How the new pension system affects the investment policy of pension funds
All trade union members have agreed on the new pension system. In this system, pension benefits depend on developments on the stock market. Mary Pieterse-Bloem, Professor of Financial Markets at Erasmus School of Economics and Head Fixed Income at ABN AMRO, explains on the Dutch radio station BNR Nieuwsradio how this new pension system will affect the investment policy of pension funds.
According to Pieterse-Bloem, the new system will affect the investment policy of pension funds for two reasons: pension funds do not have to make any promises anymore and therefore also abandon the link with interest rates. This could lead to less hedging among pension funds, which in turn would have an effect on the interest rate curve. This is interesting for investors since pension funds are given the opportunity to invest by age group, meaning they will take more risk for younger age groups and less risk for older groups. This could influence the investment mix of equities and bonds, leading to an interesting shift of investment funds in the Netherlands.
Low interest rates
It still remains to be seen how much the new pension system will ultimately yield. This namely depends on the age of the participants of the pension fund in question. It also depends on how the pension funds deal with, for example, the investments in bonds for the older age group. Bond investments are currently at an interest rate close to 0% and it is therefore questionable whether pension funds will find it wise to make these investments. According to Pieterse-Bloem, it is important that pension funds think about this very carefully.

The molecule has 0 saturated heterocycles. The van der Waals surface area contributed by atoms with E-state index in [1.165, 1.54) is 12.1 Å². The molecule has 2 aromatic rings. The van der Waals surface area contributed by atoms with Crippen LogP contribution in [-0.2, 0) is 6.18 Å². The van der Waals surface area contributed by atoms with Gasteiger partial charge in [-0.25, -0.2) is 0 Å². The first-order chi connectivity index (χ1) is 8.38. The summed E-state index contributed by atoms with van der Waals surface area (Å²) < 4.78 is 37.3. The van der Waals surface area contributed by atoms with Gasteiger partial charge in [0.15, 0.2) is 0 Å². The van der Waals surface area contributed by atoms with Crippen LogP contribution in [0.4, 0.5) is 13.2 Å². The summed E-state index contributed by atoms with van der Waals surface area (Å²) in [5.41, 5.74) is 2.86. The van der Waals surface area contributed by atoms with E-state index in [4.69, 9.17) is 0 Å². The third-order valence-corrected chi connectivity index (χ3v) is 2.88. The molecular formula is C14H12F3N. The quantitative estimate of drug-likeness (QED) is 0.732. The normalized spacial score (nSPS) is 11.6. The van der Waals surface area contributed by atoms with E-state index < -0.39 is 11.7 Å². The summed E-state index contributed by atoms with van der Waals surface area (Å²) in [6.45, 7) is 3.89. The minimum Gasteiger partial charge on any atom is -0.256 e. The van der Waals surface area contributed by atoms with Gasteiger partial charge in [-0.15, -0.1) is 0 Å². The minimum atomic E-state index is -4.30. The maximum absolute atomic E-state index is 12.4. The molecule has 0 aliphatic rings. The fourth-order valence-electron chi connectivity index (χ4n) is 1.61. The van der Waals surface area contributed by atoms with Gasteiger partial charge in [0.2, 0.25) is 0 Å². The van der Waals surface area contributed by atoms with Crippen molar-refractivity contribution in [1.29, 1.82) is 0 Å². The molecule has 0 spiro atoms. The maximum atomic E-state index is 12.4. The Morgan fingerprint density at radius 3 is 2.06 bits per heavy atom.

Own pocket of investments
The new pension system also means that the funds will be more volatile. However, it does not necessarily mean that the system is therefore worse than before. Especially for young people, the new system can yield many benefits. Even the elderly will not necessarily be worse off. According to Pieterse-Bloem, this is because pension funds do not have to make cuts anymore. People are even talking about indexing pensions again. Especially now, it is important to encourage young people to pay more attention to their pensions and what happens with their funds. Based on the investment mix, they could choose to switch pension funds. Pieterse-Bloem believes this might not be as easily said than done, but she does think that young people should at least start investing themselves, as an addition to their pensions, especially with the current low savings rate.